Welcome to the half-way point of our series! If you want to catch up on what came before in Venetian history to this point (in a limited way) click here!
Well, we all knew it was coming to this.
The end of a long tug of war
The serrata was a cementing of trends that had been dogging the republic of Venice for some time. Since she first broke away from the Carolingians (maybe even before). The tension lay between a more populist (and directly democratic) system of government more similar to other Italian communes of the era. Kropotkin's own observations on Italian commune structures noted that they weren't immune to hierarchies, and excluded many of the poor, the participation of women and other faults. Still, they were more democratic than a straight up monarchy. The communes were built more on a guild-style structure, something that Venice incorporated into its own republic in the fullness of time.
But in the first half of Venetian history, another major tension came from the office of the doge itself. As we saw with the Antenori brothers and their whacky power grab, the early doges were a major source of instability. The Antenori swept into power, not through an election, but by one of the few popular revolts in Venice that succeeded in toppling a doge. Such coups and threatened power grabs--that is, making one family paramount and the doge a hereditary monarch--were a constant source of mistrust and social tensions in early Venetian history. There were of course other families that tried to consolidate power in a similar manner to the Antenori or Orseoli, but by the time of the serrata the attempts to hold onto power in the dogeship in such obvious ways had petered out.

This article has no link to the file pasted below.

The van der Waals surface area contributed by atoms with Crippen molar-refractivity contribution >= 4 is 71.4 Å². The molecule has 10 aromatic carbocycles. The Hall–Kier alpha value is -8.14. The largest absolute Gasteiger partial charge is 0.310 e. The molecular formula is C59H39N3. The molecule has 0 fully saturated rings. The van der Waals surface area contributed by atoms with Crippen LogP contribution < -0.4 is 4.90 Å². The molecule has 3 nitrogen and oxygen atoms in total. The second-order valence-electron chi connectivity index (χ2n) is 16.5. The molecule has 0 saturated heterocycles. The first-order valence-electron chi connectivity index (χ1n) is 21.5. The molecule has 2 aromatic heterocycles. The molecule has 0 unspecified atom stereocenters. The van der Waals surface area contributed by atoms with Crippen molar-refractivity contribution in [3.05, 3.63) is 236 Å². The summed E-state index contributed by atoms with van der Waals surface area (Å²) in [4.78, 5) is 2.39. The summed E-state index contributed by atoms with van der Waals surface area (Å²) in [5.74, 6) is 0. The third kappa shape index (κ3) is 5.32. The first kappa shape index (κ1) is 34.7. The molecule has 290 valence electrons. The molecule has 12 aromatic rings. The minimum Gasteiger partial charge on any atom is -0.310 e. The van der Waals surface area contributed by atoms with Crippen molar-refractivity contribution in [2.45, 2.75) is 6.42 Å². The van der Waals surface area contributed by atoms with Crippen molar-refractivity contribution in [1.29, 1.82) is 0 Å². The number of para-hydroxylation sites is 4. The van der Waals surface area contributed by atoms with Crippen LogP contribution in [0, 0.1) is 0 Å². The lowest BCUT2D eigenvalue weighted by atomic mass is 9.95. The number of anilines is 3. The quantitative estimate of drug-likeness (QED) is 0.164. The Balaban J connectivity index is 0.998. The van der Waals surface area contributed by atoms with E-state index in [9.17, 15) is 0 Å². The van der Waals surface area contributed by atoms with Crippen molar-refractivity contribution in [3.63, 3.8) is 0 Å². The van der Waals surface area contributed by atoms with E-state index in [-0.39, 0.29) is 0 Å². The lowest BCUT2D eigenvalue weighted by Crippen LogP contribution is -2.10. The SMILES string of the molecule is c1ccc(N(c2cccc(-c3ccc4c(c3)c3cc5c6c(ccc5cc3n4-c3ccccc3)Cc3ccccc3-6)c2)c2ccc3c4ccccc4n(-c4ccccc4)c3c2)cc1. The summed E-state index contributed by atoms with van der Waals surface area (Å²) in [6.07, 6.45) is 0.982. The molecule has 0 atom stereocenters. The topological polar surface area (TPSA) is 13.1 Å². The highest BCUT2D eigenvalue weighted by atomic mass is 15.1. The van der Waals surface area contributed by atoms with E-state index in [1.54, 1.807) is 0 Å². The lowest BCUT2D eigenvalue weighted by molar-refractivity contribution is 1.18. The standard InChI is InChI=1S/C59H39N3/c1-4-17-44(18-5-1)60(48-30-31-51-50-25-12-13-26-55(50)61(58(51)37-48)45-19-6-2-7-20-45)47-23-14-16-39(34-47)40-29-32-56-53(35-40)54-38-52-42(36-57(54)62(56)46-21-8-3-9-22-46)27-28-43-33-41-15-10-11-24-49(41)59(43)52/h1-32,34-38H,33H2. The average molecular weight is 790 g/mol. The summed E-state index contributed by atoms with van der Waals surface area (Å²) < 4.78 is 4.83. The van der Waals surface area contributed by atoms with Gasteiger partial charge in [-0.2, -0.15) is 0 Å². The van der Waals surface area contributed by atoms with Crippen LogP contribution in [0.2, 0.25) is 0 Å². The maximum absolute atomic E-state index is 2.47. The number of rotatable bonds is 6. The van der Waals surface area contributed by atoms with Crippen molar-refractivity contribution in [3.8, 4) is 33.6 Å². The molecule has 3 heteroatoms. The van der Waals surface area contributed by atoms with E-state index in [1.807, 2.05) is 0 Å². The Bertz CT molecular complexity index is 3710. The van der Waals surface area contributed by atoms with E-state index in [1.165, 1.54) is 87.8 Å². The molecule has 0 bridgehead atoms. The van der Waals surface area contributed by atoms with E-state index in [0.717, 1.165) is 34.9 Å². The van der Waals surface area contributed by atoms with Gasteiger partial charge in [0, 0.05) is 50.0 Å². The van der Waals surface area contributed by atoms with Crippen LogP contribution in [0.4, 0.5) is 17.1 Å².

The Venetian government's suspicion and mistrust of the doge, however, if anything, had only intensified and the restrictions on his power only tightened.
Class and The Lock-In
Historian Gary Wills summarizes the perils of making broad statements about Venetian class structures in his book on the subject:
“The third caste in Venice made up ninety percent of the populace….there were wealthy popolani just as there were poor Nobili and cittadini…yet oddly enough, this inner division of single groups helped them cohere with other groups up and down the social ladder. Each was a kind of Venice in miniature, with overlapping structures.”
This segmentization of Venice was actually a strength. The oligarchs of Venice did not, as a rule, wall themselves up in fortresses with imposing drawbridges or spikes. For one thing, there wasn't room for such things, and for another, while they were oligarchs, this cramped condition meant that they mingled far more with non-oligarchs than one might expect, walking in the same streets, boats and even living in the same neighborhoods. This meant that, for a time, anyway, they had a far better understanding of the daily lives of their fellow citizens than say, the nobles of Milan or Naples, for example.
So, let us go to one of our sources on the serrata. JJ Norwich in his History of Venice summarizes the lead up to the lock in, and the continuing process of consolidating oligarchic power:
“At the base of the same pyramid the Venetian populace had as we have already seen lost virtually all its influence, and as recently as 1289, had signally failed to reassert it…for those without the advantages of wealth or family connections, membership was not easy to obtain. From the start the Council had been self-selecting, thus, inevitably over the years, it had grown more and more into a closed society.”